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  • Essential Issues Must Be Addressed Before New START Is Taken Up in the Senate

    There are three essential things that the Administration must commit to before the strategic arms control agreement between the United States and the Russian Federation (known as New START) is approved in the Senate, writes James Woolsey in The Wall Street Journal.

    Safeguarding the option to develop and deploy the most effective missile defenses possible is at the top of the list. Given the current multipolar nuclear landscape, the U.S. should be moving away from the Cold War retaliation-based deterrence policy and toward a more defensive strategic posture. Unfortunately, New START does nothing to facilitate this transition.

    The Senate Foreign Relations Committee adopted a resolution of ratification when it voted to report New START to the Senate. The resolution includes conditions, an understanding, and declarations that are designed to protect U.S. missile defense options against limitations that could be imposed by the treaty. While these provisions in the resolution are imperfect and may not be fully effective in protecting U.S. missile defense options, their inclusion serves as a testament to the fact that New START, either directly or indirectly, imposes restrictions on missile defense—something the Administration denied.

    Recent news reports suggest that the White House is trying to secure votes for ratification of New START during the short “lame duck” session of Congress by threatening to withhold vital funding for the aging nuclear program. This is reprehensible. Placing conditions on funding for the U.S. nuclear program is playing politics with our national security. The modernization of America’s nuclear weapons arsenal and infrastructure is more urgent than ever, as the incident at Warren Air Force Base on October 24 showed.

    During the incident, the United States Air Force lost communication with a squadron of 50 nuclear-armed Minuteman III intercontinental ballistic missiles. The broad scale of this disruption resulted in one of the most serious and sizable ruptures in nuclear command and control in history. If money is needed, it should be provided without conditions. Period. Furthermore, the White House cannot make iron-clad guarantees on funding nuclear programs because Congress passes annual budgets.

    The Administration and proponents of the treaty are also arguing for a quick “lame duck” ratification by saying that the U.S. is in danger without New START, because without a verification regime it lacks insight into Russia’s nuclear forces. This is rather amazing, considering that Administration officials have insisted that Russia is not a threat.

    Moreover, the lack of verification measures, supporters of the treaty argue, is increasing instability and uncertainty between the two major nuclear powers. Yet this is the result of the Administration’s own actions. The White House did not move to take advantage of a five-year extension clause under START I and instead insisted on negotiating a separate agreement. At the time, the Administration justified its approach by saying that it was more important to get the treaty right rather than get the treaty soon.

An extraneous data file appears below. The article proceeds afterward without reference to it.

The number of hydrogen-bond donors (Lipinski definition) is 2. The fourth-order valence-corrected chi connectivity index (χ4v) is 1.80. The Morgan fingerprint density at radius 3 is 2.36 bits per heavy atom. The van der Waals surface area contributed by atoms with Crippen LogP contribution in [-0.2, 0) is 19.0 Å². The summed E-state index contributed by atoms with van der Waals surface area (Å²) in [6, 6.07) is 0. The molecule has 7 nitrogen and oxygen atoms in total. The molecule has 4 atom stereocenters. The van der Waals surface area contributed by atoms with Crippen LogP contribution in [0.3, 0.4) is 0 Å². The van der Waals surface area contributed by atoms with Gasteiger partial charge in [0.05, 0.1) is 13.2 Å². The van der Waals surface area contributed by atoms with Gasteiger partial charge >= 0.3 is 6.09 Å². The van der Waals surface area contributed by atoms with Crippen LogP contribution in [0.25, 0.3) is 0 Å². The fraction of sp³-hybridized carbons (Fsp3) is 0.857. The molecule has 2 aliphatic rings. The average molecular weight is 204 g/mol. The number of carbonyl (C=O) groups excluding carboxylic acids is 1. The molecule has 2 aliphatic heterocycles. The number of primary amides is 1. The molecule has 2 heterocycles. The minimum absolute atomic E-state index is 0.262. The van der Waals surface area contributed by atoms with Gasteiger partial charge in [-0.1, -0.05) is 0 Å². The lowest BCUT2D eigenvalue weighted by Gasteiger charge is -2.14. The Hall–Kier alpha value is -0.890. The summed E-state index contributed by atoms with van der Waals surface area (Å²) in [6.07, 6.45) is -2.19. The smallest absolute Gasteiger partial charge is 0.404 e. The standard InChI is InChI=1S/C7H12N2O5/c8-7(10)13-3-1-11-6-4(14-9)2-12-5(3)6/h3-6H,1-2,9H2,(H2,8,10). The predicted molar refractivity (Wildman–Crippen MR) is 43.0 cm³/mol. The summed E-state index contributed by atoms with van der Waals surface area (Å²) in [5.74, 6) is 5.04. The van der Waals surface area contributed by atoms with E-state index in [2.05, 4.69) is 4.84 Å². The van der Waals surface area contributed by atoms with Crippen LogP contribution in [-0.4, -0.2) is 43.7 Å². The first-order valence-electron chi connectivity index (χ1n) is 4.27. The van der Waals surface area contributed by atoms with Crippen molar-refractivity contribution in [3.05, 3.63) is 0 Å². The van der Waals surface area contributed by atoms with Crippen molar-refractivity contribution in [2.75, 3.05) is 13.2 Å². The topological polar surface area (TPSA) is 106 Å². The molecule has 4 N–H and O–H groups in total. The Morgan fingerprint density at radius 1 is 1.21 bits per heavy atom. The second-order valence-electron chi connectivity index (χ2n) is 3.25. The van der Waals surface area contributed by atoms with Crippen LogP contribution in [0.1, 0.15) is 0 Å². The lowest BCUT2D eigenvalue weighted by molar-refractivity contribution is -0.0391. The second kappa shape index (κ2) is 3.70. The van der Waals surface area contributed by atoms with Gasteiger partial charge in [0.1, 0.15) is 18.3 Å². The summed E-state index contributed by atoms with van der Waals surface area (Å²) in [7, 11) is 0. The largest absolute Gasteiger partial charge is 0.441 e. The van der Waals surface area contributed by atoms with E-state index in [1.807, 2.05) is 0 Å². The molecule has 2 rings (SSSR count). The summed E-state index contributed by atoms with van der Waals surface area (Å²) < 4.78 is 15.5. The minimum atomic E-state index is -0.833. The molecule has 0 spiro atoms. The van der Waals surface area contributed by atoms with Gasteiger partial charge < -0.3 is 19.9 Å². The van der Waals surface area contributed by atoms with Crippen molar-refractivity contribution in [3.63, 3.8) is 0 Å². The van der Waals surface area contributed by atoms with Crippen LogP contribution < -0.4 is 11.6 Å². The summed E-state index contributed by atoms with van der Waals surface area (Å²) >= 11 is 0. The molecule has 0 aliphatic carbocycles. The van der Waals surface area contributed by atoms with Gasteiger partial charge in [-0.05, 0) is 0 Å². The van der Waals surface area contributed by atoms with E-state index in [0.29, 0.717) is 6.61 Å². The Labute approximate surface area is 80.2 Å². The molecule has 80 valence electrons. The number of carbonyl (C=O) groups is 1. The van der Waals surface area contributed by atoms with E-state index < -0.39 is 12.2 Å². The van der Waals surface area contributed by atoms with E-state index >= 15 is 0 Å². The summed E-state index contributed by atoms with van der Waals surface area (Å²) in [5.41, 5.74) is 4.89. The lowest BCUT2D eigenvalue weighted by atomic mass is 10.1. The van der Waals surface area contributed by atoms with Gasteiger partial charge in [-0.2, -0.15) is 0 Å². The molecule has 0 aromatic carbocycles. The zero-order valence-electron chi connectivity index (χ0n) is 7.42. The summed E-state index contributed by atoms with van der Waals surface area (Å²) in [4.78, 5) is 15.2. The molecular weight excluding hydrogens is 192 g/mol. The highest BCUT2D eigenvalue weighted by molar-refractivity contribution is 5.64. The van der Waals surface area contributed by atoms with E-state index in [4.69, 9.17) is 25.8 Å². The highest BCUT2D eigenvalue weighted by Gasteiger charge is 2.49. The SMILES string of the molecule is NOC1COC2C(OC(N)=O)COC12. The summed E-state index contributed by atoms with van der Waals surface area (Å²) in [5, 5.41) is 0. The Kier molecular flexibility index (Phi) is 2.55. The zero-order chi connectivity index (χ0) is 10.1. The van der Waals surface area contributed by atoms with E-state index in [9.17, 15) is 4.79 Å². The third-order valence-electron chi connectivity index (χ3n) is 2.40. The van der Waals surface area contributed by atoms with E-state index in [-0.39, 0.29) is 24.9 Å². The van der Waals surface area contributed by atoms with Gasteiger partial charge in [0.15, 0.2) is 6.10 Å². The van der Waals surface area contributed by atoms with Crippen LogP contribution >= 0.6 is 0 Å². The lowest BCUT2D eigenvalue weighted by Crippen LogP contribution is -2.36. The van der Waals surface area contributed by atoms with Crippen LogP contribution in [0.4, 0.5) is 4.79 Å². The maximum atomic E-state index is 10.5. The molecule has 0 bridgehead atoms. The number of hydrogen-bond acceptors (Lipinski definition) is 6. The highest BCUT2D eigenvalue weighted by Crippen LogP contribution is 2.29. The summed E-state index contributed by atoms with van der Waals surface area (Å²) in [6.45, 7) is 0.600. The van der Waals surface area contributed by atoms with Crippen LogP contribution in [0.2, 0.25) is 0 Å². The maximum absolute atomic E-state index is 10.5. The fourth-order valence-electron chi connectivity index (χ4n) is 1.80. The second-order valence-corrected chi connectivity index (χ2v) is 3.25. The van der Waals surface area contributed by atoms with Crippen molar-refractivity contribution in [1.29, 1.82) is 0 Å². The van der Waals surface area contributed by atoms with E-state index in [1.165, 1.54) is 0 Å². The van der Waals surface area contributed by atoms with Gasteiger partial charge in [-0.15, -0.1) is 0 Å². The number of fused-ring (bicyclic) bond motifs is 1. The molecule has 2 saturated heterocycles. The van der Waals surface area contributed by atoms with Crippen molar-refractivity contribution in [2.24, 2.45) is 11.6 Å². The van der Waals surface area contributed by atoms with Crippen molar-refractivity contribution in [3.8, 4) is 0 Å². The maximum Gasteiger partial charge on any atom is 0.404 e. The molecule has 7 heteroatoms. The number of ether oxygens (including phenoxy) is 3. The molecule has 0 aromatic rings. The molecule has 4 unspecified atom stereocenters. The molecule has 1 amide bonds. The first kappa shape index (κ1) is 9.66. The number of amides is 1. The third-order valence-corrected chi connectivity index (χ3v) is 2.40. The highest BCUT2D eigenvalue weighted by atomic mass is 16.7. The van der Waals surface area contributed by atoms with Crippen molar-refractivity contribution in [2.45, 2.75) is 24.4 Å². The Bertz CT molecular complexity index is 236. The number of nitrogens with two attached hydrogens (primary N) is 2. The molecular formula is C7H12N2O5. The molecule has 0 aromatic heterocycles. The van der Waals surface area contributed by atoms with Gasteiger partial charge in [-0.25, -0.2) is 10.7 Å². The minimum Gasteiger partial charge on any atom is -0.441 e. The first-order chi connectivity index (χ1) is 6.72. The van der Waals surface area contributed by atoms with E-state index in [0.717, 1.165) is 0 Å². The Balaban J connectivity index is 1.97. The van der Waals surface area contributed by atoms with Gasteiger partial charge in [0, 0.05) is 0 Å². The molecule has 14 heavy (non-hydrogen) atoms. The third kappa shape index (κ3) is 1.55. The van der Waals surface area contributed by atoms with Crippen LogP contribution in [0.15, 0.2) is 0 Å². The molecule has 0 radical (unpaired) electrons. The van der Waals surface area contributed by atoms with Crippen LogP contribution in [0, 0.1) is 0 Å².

The Senate considered the original START for nearly a year. The Moscow Treaty, which was far less complex than New START, was before the Senate for nearly nine months. The Obama Administration took more than 12 months to negotiate New START but has sought approval from the Senate in less than five. The rush to ratify a flawed treaty undermines the important role of “advice and consent” that the Senate must exercise on any treaty of this magnitude.

    Co-authored by Michaela Bendikova.

    Posted in Security [slideshow_deploy]

    3 Responses to Essential Issues Must Be Addressed Before New START Is Taken Up in the Senate

    1. Teddy, Oklahoma City says:

      Sen. Luger (R), Colin Powell along with 6 former Secretaries of State (both democrat and republican) agree with the Obama administration that expeditiously ratifying this treaty is in America's best interest.

      For the republican party to oppose the practice of "earmarks", Sen. Kyl (R-AZ) is playing the biggest, most dangerous earmark scheme in history by withholding support of the START treaty for the simple purpose of bringing billions of dollars to his home state under the guise of "nuclear modernization".

      The security of nuclear stock piles in Russia are at great risk of falling into the hands of radical, islamic extremist and because the republican party has failed to govern and refused to do the job they were elected to do, American inspectors have been unable to aid the Russians for almost an entire year. The actions, or lack there of, are endangering entire American cities; it only take one loose nuke to take out NYC, Washington D.C. or Phoenix, AZ.

      I appreciate the Heritage Foundation's courage to allow for this comment to be posted even though the facts contained within the comment stand in disagreement with the foundation's agenda.

    2. Pingback: 33 Minutes

    3. Wes in cincy says:

      We certainly should learn a very important lesson,

      Never elect a dove for president when you are in the middle of 2 wars.

      They don't know how to wage one.

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